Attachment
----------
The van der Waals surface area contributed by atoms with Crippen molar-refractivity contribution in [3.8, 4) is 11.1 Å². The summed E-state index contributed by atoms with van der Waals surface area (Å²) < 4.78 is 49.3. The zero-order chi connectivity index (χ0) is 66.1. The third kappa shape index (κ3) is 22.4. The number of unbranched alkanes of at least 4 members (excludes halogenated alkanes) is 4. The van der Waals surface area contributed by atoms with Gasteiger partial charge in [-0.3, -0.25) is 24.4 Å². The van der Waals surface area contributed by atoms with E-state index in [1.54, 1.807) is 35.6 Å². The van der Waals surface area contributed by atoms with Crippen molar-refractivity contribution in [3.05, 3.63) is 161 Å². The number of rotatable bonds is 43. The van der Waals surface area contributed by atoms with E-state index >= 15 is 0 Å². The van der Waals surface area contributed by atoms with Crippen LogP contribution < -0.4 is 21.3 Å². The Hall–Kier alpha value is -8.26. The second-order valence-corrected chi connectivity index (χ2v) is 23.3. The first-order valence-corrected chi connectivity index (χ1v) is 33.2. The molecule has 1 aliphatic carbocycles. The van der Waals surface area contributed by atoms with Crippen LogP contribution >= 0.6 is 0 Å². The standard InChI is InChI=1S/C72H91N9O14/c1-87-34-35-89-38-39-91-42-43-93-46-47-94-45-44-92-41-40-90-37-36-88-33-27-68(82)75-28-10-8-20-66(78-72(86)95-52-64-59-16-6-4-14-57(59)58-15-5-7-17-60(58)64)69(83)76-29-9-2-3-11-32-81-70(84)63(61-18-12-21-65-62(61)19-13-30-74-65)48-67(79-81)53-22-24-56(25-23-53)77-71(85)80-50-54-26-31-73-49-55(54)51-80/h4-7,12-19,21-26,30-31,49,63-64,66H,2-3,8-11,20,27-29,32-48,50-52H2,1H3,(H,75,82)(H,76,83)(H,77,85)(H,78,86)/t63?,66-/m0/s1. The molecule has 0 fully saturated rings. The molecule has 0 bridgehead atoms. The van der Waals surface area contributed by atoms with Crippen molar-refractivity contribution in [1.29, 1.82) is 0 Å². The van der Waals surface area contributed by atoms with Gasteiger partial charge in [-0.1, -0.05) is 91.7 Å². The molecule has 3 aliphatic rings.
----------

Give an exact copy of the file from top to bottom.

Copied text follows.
The van der Waals surface area contributed by atoms with Crippen molar-refractivity contribution in [3.8, 4) is 11.1 Å². The summed E-state index contributed by atoms with van der Waals surface area (Å²) < 4.78 is 49.3. The zero-order chi connectivity index (χ0) is 66.1. The third kappa shape index (κ3) is 22.4. The number of unbranched alkanes of at least 4 members (excludes halogenated alkanes) is 4. The van der Waals surface area contributed by atoms with Gasteiger partial charge in [-0.3, -0.25) is 24.4 Å². The van der Waals surface area contributed by atoms with E-state index in [1.54, 1.807) is 35.6 Å². The van der Waals surface area contributed by atoms with Crippen molar-refractivity contribution in [3.05, 3.63) is 161 Å². The number of rotatable bonds is 43. The van der Waals surface area contributed by atoms with E-state index >= 15 is 0 Å². The van der Waals surface area contributed by atoms with Crippen LogP contribution < -0.4 is 21.3 Å². The Hall–Kier alpha value is -8.26. The second-order valence-corrected chi connectivity index (χ2v) is 23.3. The first-order valence-corrected chi connectivity index (χ1v) is 33.2. The molecule has 1 aliphatic carbocycles. The van der Waals surface area contributed by atoms with Crippen LogP contribution >= 0.6 is 0 Å². The standard InChI is InChI=1S/C72H91N9O14/c1-87-34-35-89-38-39-91-42-43-93-46-47-94-45-44-92-41-40-90-37-36-88-33-27-68(82)75-28-10-8-20-66(78-72(86)95-52-64-59-16-6-4-14-57(59)58-15-5-7-17-60(58)64)69(83)76-29-9-2-3-11-32-81-70(84)63(61-18-12-21-65-62(61)19-13-30-74-65)48-67(79-81)53-22-24-56(25-23-53)77-71(85)80-50-54-26-31-73-49-55(54)51-80/h4-7,12-19,21-26,30-31,49,63-64,66H,2-3,8-11,20,27-29,32-48,50-52H2,1H3,(H,75,82)(H,76,83)(H,77,85)(H,78,86)/t63?,66-/m0/s1. The molecule has 0 fully saturated rings. The molecule has 0 bridgehead atoms. The van der Waals surface area contributed by atoms with Crippen molar-refractivity contribution in [1.29, 1.82) is 0 Å². The van der Waals surface area contributed by atoms with Gasteiger partial charge in [-0.1, -0.05) is 91.7 Å². The molecule has 3 aliphatic rings.